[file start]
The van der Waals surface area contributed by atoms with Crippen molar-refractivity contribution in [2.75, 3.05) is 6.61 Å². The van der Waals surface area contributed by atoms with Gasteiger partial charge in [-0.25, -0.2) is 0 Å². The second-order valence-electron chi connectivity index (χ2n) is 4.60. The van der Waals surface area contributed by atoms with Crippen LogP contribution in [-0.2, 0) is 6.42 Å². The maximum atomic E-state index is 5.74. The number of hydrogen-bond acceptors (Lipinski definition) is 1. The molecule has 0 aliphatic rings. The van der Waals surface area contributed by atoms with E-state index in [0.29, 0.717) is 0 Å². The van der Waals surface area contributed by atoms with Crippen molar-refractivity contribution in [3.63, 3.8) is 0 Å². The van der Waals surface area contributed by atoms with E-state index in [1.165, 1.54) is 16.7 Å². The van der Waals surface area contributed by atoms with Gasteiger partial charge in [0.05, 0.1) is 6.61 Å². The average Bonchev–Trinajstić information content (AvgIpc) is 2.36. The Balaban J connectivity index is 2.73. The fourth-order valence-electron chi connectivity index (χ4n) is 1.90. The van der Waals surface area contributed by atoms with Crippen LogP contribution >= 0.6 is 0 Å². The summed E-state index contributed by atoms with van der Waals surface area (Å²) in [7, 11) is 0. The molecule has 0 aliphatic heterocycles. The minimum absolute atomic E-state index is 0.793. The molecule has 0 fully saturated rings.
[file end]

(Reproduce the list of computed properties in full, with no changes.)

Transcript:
The van der Waals surface area contributed by atoms with Crippen molar-refractivity contribution in [2.75, 3.05) is 6.61 Å². The van der Waals surface area contributed by atoms with Gasteiger partial charge in [-0.25, -0.2) is 0 Å². The second-order valence-electron chi connectivity index (χ2n) is 4.60. The van der Waals surface area contributed by atoms with Crippen LogP contribution in [-0.2, 0) is 6.42 Å². The maximum atomic E-state index is 5.74. The number of hydrogen-bond acceptors (Lipinski definition) is 1. The molecule has 0 aliphatic rings. The van der Waals surface area contributed by atoms with E-state index in [0.29, 0.717) is 0 Å². The van der Waals surface area contributed by atoms with Crippen molar-refractivity contribution in [3.63, 3.8) is 0 Å². The van der Waals surface area contributed by atoms with E-state index in [1.165, 1.54) is 16.7 Å². The van der Waals surface area contributed by atoms with Gasteiger partial charge in [0.05, 0.1) is 6.61 Å². The average Bonchev–Trinajstić information content (AvgIpc) is 2.36. The Balaban J connectivity index is 2.73. The fourth-order valence-electron chi connectivity index (χ4n) is 1.90. The van der Waals surface area contributed by atoms with Crippen LogP contribution >= 0.6 is 0 Å². The summed E-state index contributed by atoms with van der Waals surface area (Å²) in [7, 11) is 0. The molecule has 0 aliphatic heterocycles. The minimum absolute atomic E-state index is 0.793. The molecule has 0 fully saturated rings.